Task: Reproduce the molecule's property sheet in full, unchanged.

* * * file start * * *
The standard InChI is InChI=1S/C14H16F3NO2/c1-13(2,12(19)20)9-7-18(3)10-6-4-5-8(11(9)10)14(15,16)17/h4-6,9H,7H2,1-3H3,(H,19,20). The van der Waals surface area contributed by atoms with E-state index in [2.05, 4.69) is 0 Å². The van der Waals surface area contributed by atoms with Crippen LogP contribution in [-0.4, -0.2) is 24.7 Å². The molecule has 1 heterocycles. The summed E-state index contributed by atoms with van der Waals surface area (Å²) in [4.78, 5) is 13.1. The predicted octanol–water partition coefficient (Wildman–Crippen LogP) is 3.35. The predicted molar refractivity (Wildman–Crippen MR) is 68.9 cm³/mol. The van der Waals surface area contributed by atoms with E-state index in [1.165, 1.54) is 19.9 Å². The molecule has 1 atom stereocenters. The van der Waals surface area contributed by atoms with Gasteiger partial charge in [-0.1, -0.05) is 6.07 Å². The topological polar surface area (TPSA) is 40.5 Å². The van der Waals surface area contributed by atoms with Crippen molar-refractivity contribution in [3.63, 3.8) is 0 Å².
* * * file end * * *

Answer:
The standard InChI is InChI=1S/C14H16F3NO2/c1-13(2,12(19)20)9-7-18(3)10-6-4-5-8(11(9)10)14(15,16)17/h4-6,9H,7H2,1-3H3,(H,19,20). The van der Waals surface area contributed by atoms with E-state index in [2.05, 4.69) is 0 Å². The van der Waals surface area contributed by atoms with Crippen LogP contribution in [-0.4, -0.2) is 24.7 Å². The molecule has 1 heterocycles. The summed E-state index contributed by atoms with van der Waals surface area (Å²) in [4.78, 5) is 13.1. The predicted octanol–water partition coefficient (Wildman–Crippen LogP) is 3.35. The predicted molar refractivity (Wildman–Crippen MR) is 68.9 cm³/mol. The van der Waals surface area contributed by atoms with E-state index in [1.165, 1.54) is 19.9 Å². The molecule has 1 atom stereocenters. The van der Waals surface area contributed by atoms with Gasteiger partial charge in [-0.1, -0.05) is 6.07 Å². The topological polar surface area (TPSA) is 40.5 Å². The van der Waals surface area contributed by atoms with Crippen molar-refractivity contribution in [3.63, 3.8) is 0 Å².